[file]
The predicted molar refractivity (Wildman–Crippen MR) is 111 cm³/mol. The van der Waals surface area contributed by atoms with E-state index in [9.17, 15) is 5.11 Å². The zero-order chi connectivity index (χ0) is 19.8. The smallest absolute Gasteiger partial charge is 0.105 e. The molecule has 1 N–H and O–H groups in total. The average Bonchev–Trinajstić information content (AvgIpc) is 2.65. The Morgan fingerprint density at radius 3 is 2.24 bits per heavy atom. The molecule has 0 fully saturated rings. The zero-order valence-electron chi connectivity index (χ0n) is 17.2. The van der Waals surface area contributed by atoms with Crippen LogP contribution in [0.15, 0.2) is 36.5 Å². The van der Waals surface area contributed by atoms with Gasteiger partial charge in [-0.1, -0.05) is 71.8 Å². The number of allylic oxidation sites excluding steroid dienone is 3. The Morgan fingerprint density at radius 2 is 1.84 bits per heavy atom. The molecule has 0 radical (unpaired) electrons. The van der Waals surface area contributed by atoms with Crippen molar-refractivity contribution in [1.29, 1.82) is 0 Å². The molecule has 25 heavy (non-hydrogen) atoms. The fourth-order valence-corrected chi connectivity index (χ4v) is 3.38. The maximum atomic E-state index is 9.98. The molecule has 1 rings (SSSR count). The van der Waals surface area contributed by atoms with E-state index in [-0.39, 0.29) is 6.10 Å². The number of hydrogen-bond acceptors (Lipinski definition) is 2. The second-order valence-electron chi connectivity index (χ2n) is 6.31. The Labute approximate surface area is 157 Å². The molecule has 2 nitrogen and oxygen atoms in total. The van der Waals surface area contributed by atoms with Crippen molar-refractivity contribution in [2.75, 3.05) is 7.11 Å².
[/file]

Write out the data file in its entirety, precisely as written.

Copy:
The predicted molar refractivity (Wildman–Crippen MR) is 111 cm³/mol. The van der Waals surface area contributed by atoms with E-state index in [9.17, 15) is 5.11 Å². The zero-order chi connectivity index (χ0) is 19.8. The smallest absolute Gasteiger partial charge is 0.105 e. The molecule has 1 N–H and O–H groups in total. The average Bonchev–Trinajstić information content (AvgIpc) is 2.65. The Morgan fingerprint density at radius 3 is 2.24 bits per heavy atom. The molecule has 0 fully saturated rings. The zero-order valence-electron chi connectivity index (χ0n) is 17.2. The van der Waals surface area contributed by atoms with Crippen LogP contribution in [0.15, 0.2) is 36.5 Å². The van der Waals surface area contributed by atoms with Gasteiger partial charge in [-0.1, -0.05) is 71.8 Å². The number of allylic oxidation sites excluding steroid dienone is 3. The Morgan fingerprint density at radius 2 is 1.84 bits per heavy atom. The molecule has 0 radical (unpaired) electrons. The van der Waals surface area contributed by atoms with Crippen molar-refractivity contribution in [1.29, 1.82) is 0 Å². The molecule has 25 heavy (non-hydrogen) atoms. The fourth-order valence-corrected chi connectivity index (χ4v) is 3.38. The maximum atomic E-state index is 9.98. The molecule has 1 rings (SSSR count). The van der Waals surface area contributed by atoms with E-state index in [-0.39, 0.29) is 6.10 Å². The number of hydrogen-bond acceptors (Lipinski definition) is 2. The second-order valence-electron chi connectivity index (χ2n) is 6.31. The Labute approximate surface area is 157 Å². The molecule has 2 nitrogen and oxygen atoms in total. The van der Waals surface area contributed by atoms with Crippen molar-refractivity contribution in [2.75, 3.05) is 7.11 Å².